RTE probe man gets building go-ahead
Sunday Business Post
03 April 2005 By Liz Walsh
Dublin City Council has granted permission for a major apartment block at the rear of an illegal hostel that it considers a potential firetrap.
Controversial architect David Grant owns the Celtic Inn at 7-10 Upper Gardiner Street in Dublin. He runs the building as a hostel without permission and without a fire safety certificate.
On March 21, the same day the city council began fire safety proceedings against Grant, it gave him the go ahead for a multi-million euro development at the rear of the building.
Simultaneously, the council is attempting to have Grant jailed for contempt of a High Court order over his illegal gutting of the buildings, which are protected Georgian structures.
The Scotsman was the subject of a recent Prime Time investigation into the architectural services that he offers to the public, mainly through newspaper adverts.
Last Friday, the Irish Independent confirmed that it had â€œpulled'â€˜ his ads in all of its publications. A spokesman said: â€œThe group will no longer accept any ads from Grant or any of his companies.â€
Sources in the council have described the decision to grant permission for the four and five-storey block of 20 apartments with balconies and 15 car spaces as â€œunbelievable'â€˜, given Grant's â€œappalling track record'â€˜ in general building control, planning and fire safety.
Last August, another of Grant's hostels, on Adelaide Road, went on fire and occupants had to jump from the second floor windows. He had no permission to run the hostel and no fire safety certificate.
The council threatened legal proceedings before the fire but did not follow through after Grant promised, in March of last year, to cease using it as a hostel.
There appears to be strong evidence, however, that the building was being used as a hostel when the fire broke out.
The council has also confirmed it is bringing proceedings against Grant for carrying on a business at his Haddington Road address and is seeking the removal of an â€œunauthorised two-storey extension'â€˜ at the rear.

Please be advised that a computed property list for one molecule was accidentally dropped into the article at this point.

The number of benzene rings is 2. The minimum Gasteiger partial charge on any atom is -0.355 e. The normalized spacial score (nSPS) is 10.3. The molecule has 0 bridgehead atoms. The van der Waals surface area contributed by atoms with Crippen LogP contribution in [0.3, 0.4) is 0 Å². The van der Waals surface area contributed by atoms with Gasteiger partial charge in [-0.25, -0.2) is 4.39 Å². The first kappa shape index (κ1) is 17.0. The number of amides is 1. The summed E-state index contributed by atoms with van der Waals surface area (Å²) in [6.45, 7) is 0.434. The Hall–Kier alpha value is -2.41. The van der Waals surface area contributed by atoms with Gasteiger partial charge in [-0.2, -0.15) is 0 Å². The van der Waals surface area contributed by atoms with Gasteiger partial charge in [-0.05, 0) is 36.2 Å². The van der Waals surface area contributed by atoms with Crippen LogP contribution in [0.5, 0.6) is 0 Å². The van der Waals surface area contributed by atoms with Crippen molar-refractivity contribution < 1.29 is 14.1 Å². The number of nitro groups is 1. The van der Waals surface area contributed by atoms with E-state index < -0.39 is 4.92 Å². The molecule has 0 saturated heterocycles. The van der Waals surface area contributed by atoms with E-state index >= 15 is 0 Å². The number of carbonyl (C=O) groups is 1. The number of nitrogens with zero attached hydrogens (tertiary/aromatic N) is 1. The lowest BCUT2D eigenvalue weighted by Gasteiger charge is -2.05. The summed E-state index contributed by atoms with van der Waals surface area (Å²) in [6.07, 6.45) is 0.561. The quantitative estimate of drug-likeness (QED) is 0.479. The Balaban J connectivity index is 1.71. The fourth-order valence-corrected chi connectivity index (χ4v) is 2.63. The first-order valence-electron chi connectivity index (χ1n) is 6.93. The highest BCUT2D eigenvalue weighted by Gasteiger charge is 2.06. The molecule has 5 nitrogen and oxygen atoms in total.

Secret filming during the Prime Time investigation showed the extent of the gutting and fire hazards, including exposed electrical wires hanging from ceilings.
The fire safety notice, issued the day before the programme was broadcast, listed 28 points of concern, including inadequate escape stairways and too many bed spaces.
It also specified that the electrical services within the building must conform to ESB standards. Furthermore, the notice warned Grant not to use the premises as a hotel or guesthouse. The Gardiner Street hostel houses about 300,mostly long-stay residents from eastern Europe.
The city council can apply to court for an order to shut the building down and evacuate the occupants, or if it considers it an immediate danger, it can do so on foot of an inspector's report.
It was open to the council to refuse permission for the new apartments until Grant restored the buildings as ordered by the High Court on January 24 last. Instead, the council merely stipulated that the proposed apartments should not be â€œoccupied'â€˜, allowing Grant to build the apartments and sell the entire property on.
The council said it would not comment on individual applications. Grant's application was registered on February 25 and passed just 24 days later.
Grant has been sued successfully on a number of occasions in relation to his architectural services and more cases are being prepared. The courts have found that he drew up plans in contravention of the Dublin Development Plan and in some cases, actually misrepresented sites, most of which were in side and back gardens.